By Tony Boudos, Blackhawk Chapter

My grandfather owned a marina on the Calumet River in a suburb just south of Chicago and, of course, he had a boat, a 36-foot 1964 aluminum Chris-Craft Roamer called the Sta-Shu III.  So, it’s no surprise that our family was into boating.  We took many boat trips on Lake Michigan and along the river. Besides having fun, we learned to be safe and courteous boaters. 

In the winter of 1985, a friend of a friend was selling a 1969 18-foot Donzi. At 24 years old, I was ready to buy a boat and, though I had yet to see it, I trusted my friend’s judgment. Plus, the $2,000 price for both boat and trailer sounded good. 

That spring, I picked up the Donzi from the seller in Island Lake, Illinois, about 50 miles from home. I wasn’t disappointed though she obviously needed some TLC and was missing the outdrive. She had her original engine, a 289 Ford Interceptor. At the time, I didn’t know a lot about Donzis, but I learned quickly that I had a pretty cool boat. As it turns out, she’s actually a 1966 18-foot Donzi 2+3. I learned through Donzi Forums that the 18-foot 2+3 triple hatch barrel back with a sharp keel and strakes the length of the bottom, were only produced  for a short period of time, less than a year, and that was 1966. To my knowledge about 100 were built, so a fairly rare boat.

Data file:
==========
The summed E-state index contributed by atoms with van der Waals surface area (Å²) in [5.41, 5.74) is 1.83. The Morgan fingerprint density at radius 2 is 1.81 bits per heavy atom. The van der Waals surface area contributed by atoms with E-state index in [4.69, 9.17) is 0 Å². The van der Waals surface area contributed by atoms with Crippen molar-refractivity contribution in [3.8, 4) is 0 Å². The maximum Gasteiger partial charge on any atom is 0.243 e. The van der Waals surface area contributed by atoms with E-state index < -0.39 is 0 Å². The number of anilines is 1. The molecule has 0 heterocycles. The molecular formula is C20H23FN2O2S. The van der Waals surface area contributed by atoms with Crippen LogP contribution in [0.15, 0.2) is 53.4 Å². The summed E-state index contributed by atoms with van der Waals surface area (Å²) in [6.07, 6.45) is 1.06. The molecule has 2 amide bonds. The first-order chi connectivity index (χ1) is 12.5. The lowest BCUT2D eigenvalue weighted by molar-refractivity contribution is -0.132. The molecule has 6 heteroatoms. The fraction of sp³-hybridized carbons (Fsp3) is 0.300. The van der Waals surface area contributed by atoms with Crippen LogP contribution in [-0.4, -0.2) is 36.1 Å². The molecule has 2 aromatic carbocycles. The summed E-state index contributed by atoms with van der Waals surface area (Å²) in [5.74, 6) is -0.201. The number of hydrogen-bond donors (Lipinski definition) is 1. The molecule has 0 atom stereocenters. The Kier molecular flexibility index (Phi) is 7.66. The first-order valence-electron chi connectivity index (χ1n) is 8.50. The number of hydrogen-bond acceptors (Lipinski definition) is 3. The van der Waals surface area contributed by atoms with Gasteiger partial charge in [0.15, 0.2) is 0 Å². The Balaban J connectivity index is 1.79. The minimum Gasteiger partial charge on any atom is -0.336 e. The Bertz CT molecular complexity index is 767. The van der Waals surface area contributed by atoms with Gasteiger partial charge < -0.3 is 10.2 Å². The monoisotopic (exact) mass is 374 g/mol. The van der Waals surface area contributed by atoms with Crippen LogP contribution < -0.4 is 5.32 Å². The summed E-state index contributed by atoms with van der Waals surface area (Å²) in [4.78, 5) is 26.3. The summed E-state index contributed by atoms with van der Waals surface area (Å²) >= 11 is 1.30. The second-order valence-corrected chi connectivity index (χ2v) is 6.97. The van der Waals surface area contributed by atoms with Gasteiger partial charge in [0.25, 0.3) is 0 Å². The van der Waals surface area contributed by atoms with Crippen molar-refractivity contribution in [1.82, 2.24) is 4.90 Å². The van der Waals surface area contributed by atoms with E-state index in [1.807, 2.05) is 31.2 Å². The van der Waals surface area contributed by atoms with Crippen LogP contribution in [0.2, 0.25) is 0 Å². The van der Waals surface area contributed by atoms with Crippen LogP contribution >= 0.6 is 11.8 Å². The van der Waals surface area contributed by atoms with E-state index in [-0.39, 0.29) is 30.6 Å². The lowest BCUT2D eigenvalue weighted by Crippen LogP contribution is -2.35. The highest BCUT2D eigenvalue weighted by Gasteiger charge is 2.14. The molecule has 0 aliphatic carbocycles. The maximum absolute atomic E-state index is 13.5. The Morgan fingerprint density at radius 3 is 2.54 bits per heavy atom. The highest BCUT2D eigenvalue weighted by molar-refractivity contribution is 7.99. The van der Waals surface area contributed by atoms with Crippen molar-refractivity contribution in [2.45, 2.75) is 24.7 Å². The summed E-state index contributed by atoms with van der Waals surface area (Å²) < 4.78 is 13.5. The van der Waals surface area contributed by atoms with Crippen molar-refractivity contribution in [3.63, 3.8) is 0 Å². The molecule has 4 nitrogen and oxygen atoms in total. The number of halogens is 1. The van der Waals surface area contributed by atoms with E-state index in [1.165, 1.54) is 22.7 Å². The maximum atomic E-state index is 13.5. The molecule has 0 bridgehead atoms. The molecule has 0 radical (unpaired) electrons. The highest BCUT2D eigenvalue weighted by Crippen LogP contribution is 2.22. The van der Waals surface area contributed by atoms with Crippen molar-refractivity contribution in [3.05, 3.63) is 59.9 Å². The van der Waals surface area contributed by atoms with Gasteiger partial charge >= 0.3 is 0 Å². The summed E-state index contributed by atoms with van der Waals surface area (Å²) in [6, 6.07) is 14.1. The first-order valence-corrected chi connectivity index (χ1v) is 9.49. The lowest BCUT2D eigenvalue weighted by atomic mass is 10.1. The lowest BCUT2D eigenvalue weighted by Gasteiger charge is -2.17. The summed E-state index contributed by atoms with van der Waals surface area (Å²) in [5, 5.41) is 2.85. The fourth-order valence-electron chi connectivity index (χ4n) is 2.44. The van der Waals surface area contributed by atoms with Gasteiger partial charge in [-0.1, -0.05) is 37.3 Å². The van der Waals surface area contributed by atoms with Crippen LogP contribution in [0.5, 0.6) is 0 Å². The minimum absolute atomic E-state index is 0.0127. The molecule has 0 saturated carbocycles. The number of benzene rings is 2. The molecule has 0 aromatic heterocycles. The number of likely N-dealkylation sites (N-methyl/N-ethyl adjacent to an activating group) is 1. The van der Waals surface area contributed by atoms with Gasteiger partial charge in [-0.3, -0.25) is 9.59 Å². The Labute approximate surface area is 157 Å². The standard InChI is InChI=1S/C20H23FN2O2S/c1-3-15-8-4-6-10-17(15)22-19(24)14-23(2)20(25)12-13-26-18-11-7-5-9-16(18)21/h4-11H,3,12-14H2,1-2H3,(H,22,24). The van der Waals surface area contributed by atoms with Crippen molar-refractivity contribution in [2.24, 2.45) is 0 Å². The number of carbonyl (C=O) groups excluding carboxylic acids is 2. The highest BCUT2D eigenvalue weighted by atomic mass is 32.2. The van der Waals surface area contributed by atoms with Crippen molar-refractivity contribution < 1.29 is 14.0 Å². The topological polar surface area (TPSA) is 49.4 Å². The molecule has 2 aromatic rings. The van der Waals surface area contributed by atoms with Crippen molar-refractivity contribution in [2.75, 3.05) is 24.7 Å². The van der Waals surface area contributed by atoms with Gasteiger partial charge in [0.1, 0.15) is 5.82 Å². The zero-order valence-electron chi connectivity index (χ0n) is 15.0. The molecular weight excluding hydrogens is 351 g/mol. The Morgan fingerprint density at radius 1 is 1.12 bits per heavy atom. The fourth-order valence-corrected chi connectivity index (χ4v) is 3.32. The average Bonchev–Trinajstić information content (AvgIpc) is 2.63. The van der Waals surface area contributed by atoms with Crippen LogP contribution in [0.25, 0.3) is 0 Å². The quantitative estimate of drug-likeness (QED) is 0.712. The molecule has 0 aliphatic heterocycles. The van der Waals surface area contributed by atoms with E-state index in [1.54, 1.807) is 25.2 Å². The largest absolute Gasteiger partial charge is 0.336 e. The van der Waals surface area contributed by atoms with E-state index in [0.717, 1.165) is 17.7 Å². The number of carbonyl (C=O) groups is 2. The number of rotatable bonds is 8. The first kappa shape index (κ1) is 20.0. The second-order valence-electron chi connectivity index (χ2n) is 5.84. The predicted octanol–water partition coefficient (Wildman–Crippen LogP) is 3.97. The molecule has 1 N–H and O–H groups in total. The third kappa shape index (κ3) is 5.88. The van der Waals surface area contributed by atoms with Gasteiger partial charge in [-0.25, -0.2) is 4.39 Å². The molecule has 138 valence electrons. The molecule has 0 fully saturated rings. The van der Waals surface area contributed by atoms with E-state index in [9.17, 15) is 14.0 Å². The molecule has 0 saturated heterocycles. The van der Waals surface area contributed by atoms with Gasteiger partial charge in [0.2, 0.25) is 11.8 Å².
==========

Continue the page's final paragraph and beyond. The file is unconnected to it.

Soon after I got the Donzi, my brother Mark and I became partners. We made a great team because we were both experienced boaters, had basic mechanical skills, and he had become as obsessed with the Donzi as me. We planned to repaint her and reupholster the seats but, boating season is short in the Midwest, the painting and upholstery could wait. We bought a used outdrive, installed it, and we were on our way. Our younger brother Paul joined us and we were on the water every weekend that summer. We became known as the “Donzi Brothers” by the other boaters on the river.